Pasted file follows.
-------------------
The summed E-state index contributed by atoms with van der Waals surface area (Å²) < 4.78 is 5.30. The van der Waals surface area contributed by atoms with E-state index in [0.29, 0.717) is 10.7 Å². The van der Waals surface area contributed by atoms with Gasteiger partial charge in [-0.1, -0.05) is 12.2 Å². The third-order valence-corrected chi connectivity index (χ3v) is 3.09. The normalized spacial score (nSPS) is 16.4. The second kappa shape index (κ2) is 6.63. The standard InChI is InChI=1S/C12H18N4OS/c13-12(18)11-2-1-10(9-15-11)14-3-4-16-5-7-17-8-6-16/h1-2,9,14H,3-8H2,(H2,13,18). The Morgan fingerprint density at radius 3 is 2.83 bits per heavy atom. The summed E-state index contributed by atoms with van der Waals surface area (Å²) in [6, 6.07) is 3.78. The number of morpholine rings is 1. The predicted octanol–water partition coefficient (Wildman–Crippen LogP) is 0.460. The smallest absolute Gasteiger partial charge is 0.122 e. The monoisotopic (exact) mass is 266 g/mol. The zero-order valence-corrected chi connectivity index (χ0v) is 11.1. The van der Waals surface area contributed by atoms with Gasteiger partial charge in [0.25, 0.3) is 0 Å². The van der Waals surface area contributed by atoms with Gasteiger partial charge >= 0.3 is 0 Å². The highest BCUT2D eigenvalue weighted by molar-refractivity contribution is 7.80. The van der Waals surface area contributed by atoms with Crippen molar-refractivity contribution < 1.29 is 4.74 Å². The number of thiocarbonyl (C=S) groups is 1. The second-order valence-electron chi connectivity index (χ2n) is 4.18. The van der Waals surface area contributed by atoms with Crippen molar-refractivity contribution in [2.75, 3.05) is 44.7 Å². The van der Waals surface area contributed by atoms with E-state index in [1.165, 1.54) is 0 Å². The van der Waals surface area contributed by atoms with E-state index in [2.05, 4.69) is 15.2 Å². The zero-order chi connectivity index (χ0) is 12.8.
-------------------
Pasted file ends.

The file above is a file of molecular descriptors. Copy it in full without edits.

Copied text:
The summed E-state index contributed by atoms with van der Waals surface area (Å²) < 4.78 is 5.30. The van der Waals surface area contributed by atoms with E-state index in [0.29, 0.717) is 10.7 Å². The van der Waals surface area contributed by atoms with Gasteiger partial charge in [-0.1, -0.05) is 12.2 Å². The third-order valence-corrected chi connectivity index (χ3v) is 3.09. The normalized spacial score (nSPS) is 16.4. The second kappa shape index (κ2) is 6.63. The standard InChI is InChI=1S/C12H18N4OS/c13-12(18)11-2-1-10(9-15-11)14-3-4-16-5-7-17-8-6-16/h1-2,9,14H,3-8H2,(H2,13,18). The Morgan fingerprint density at radius 3 is 2.83 bits per heavy atom. The summed E-state index contributed by atoms with van der Waals surface area (Å²) in [6, 6.07) is 3.78. The number of morpholine rings is 1. The predicted octanol–water partition coefficient (Wildman–Crippen LogP) is 0.460. The smallest absolute Gasteiger partial charge is 0.122 e. The monoisotopic (exact) mass is 266 g/mol. The zero-order valence-corrected chi connectivity index (χ0v) is 11.1. The van der Waals surface area contributed by atoms with Gasteiger partial charge in [0.25, 0.3) is 0 Å². The van der Waals surface area contributed by atoms with Gasteiger partial charge >= 0.3 is 0 Å². The highest BCUT2D eigenvalue weighted by molar-refractivity contribution is 7.80. The van der Waals surface area contributed by atoms with Crippen molar-refractivity contribution < 1.29 is 4.74 Å². The number of thiocarbonyl (C=S) groups is 1. The second-order valence-electron chi connectivity index (χ2n) is 4.18. The van der Waals surface area contributed by atoms with Crippen molar-refractivity contribution in [2.75, 3.05) is 44.7 Å². The van der Waals surface area contributed by atoms with E-state index in [1.165, 1.54) is 0 Å². The van der Waals surface area contributed by atoms with E-state index in [2.05, 4.69) is 15.2 Å². The zero-order chi connectivity index (χ0) is 12.8.